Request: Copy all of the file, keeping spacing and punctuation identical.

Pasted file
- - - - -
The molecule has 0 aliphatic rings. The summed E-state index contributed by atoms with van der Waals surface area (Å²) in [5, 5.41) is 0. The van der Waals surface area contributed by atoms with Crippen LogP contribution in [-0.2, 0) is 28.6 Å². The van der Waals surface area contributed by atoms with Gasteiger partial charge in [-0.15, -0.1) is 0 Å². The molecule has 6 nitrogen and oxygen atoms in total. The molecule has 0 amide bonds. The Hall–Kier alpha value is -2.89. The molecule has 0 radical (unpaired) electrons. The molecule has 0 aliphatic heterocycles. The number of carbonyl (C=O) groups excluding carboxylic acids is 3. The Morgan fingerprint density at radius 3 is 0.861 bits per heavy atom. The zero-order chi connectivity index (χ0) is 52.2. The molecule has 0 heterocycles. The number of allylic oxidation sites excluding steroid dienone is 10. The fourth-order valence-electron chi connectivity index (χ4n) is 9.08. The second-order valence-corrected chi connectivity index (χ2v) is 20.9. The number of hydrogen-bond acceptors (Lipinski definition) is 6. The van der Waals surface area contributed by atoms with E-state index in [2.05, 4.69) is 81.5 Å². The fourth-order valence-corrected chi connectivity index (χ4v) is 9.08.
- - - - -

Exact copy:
The molecule has 0 aliphatic rings. The summed E-state index contributed by atoms with van der Waals surface area (Å²) in [5, 5.41) is 0. The van der Waals surface area contributed by atoms with Crippen LogP contribution in [-0.2, 0) is 28.6 Å². The van der Waals surface area contributed by atoms with Gasteiger partial charge in [-0.15, -0.1) is 0 Å². The molecule has 6 nitrogen and oxygen atoms in total. The molecule has 0 amide bonds. The Hall–Kier alpha value is -2.89. The molecule has 0 radical (unpaired) electrons. The molecule has 0 aliphatic heterocycles. The number of carbonyl (C=O) groups excluding carboxylic acids is 3. The Morgan fingerprint density at radius 3 is 0.861 bits per heavy atom. The zero-order chi connectivity index (χ0) is 52.2. The molecule has 0 heterocycles. The number of allylic oxidation sites excluding steroid dienone is 10. The fourth-order valence-electron chi connectivity index (χ4n) is 9.08. The second-order valence-corrected chi connectivity index (χ2v) is 20.9. The number of hydrogen-bond acceptors (Lipinski definition) is 6. The van der Waals surface area contributed by atoms with E-state index in [2.05, 4.69) is 81.5 Å². The fourth-order valence-corrected chi connectivity index (χ4v) is 9.08.